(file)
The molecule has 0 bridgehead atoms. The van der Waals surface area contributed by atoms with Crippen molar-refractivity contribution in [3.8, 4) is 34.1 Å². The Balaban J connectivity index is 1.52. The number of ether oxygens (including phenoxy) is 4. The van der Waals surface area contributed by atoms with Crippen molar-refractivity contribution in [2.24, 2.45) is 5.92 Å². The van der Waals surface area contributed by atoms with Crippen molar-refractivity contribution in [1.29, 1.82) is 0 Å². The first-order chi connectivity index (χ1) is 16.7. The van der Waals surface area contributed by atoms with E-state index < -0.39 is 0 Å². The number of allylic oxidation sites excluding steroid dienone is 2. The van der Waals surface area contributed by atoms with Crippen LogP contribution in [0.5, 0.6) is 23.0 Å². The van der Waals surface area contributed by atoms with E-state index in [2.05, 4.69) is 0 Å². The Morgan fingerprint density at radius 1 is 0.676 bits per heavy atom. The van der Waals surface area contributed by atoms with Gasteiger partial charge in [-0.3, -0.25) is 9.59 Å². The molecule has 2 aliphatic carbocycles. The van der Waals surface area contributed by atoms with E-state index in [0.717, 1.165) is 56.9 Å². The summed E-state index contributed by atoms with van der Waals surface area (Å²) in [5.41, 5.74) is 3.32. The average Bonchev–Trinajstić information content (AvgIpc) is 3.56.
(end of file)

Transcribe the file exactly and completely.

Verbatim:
The molecule has 0 bridgehead atoms. The van der Waals surface area contributed by atoms with Crippen molar-refractivity contribution in [3.8, 4) is 34.1 Å². The Balaban J connectivity index is 1.52. The number of ether oxygens (including phenoxy) is 4. The van der Waals surface area contributed by atoms with Crippen molar-refractivity contribution in [2.24, 2.45) is 5.92 Å². The van der Waals surface area contributed by atoms with Crippen molar-refractivity contribution in [1.29, 1.82) is 0 Å². The first-order chi connectivity index (χ1) is 16.7. The van der Waals surface area contributed by atoms with E-state index < -0.39 is 0 Å². The number of allylic oxidation sites excluding steroid dienone is 2. The van der Waals surface area contributed by atoms with Crippen LogP contribution in [0.5, 0.6) is 23.0 Å². The van der Waals surface area contributed by atoms with E-state index in [2.05, 4.69) is 0 Å². The Morgan fingerprint density at radius 1 is 0.676 bits per heavy atom. The van der Waals surface area contributed by atoms with Gasteiger partial charge in [-0.3, -0.25) is 9.59 Å². The molecule has 2 aliphatic carbocycles. The van der Waals surface area contributed by atoms with E-state index in [0.717, 1.165) is 56.9 Å². The summed E-state index contributed by atoms with van der Waals surface area (Å²) in [5.41, 5.74) is 3.32. The average Bonchev–Trinajstić information content (AvgIpc) is 3.56.